Natural gas line requirments for garage heat

I got lucky and found an overhead natural gas furnace for $50 which has a 80k input/ 64Koutput rating. I have a max of a 50 foot run from house to garage and I guess I should run 3/4" line. I think I plan to run iron pipe from inside the house to outside the wall and switch to plastic underground pipe to the garage and switch back to iron once inside. I'm open for comments and suggestions on the proper way to do it...
Thanks
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Woodchuck wrote:

Who's going to terminate the HDPE gas line to a 3/4" adapter on each end? Around here you need certification from the utility to use plastic pipe. There is a plastic coated black pipe that would do the job, you have to use some goop to protect the exposed joints from corrosion. In some localities you can use galvanized pipe and coat it with tar. Check your local regulations.
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ATP wrote:

If you run it through a block wall it has to go through a conduit to prevent the block from filling with gas if there is a leak.
Also you can't run plastic pipe into or out of a building (you wrote "switch back to iron once inside").
There are also restrictions on electrical placements, distance from entry point or some such, I have to re-read / decipher the section on proximity again.
I'm sure others can/ will post better information.
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Mark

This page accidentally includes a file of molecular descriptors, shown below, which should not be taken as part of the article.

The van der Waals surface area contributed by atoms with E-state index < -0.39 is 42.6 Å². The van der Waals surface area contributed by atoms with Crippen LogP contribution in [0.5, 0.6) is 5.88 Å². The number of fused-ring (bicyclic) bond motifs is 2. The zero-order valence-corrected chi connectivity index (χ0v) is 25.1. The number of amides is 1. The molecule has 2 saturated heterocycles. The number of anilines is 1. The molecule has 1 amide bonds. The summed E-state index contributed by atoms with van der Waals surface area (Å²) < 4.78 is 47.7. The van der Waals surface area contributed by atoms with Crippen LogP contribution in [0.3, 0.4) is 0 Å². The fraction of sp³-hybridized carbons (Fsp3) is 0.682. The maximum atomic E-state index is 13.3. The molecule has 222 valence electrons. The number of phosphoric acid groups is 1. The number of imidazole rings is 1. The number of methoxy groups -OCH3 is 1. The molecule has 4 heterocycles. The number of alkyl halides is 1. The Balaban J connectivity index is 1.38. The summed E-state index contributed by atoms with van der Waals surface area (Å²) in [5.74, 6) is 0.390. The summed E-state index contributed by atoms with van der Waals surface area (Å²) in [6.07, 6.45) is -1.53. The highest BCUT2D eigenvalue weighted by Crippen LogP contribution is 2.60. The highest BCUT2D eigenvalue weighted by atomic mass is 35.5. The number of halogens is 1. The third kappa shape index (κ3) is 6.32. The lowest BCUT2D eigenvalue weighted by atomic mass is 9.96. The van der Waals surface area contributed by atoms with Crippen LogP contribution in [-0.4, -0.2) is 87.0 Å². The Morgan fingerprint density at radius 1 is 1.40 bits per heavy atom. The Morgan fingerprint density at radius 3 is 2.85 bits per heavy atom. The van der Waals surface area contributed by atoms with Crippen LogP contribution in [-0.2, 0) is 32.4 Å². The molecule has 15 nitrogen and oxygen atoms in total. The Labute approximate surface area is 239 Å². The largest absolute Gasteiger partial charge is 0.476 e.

N.E. Ohio
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"Woodchuck" writes:

Get a plumber involved who can get the required permits and get the work approved when it's finished.
Want to save some money, offer to do the grunt work to dig the ditch and then cover it afterwards.
HTH
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Lew

S/A: Challenge, The Bullet Proof Boat, (Under Construction in the Southland)
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Lew's got a good idea. Black pipe is generally required (no sparks when fitting or disassembling), as are supporting devices every 8 feet. Pipe dope (thread sealant) the joints well, as it'll have to hold 15 lbs. of pressure for about a half an hour. Tom Lew wrote:>Get a plumber involved who can get the required permits and get the work

Someday, it'll all be over....
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The size of the pipe you should use (3/4" or 1") depends on the capacity of the existing piping system you are attaching to, as well as the length of the run you are adding.
Consult the local building inspection office to get help on chosing the best size for your application.
mikey.
Woodchuck wrote:

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I had the same situation last year. I only had to go about 15 feet underground. I talked to a plumbing store and they said the only way to do it was to use that plastic crap but the adaptors were like $60 apiece and they only had 100ft spools of the plastic. I talked to another place who was much more helpful. They said they do short runs like that all the time by just burying the black pipe and coating it with tar. That's more like it! I picked up a 5 gallon pail of tar from the Borg and a pair of rubber gloves, buried the pipe and gave it a healthy coat of tar.
Now for all you out there jumping to your keyboards to flame me, keep in mind that
1) this is my local outfit that gave me the advice - the people I would have hired if I was not a DIY kind 2) this is exactly how they do it regularly for short runs
BTW, I used 3/4 inch pipe. Be sure to install shutoffs and check throughouly for leaks!
Frank
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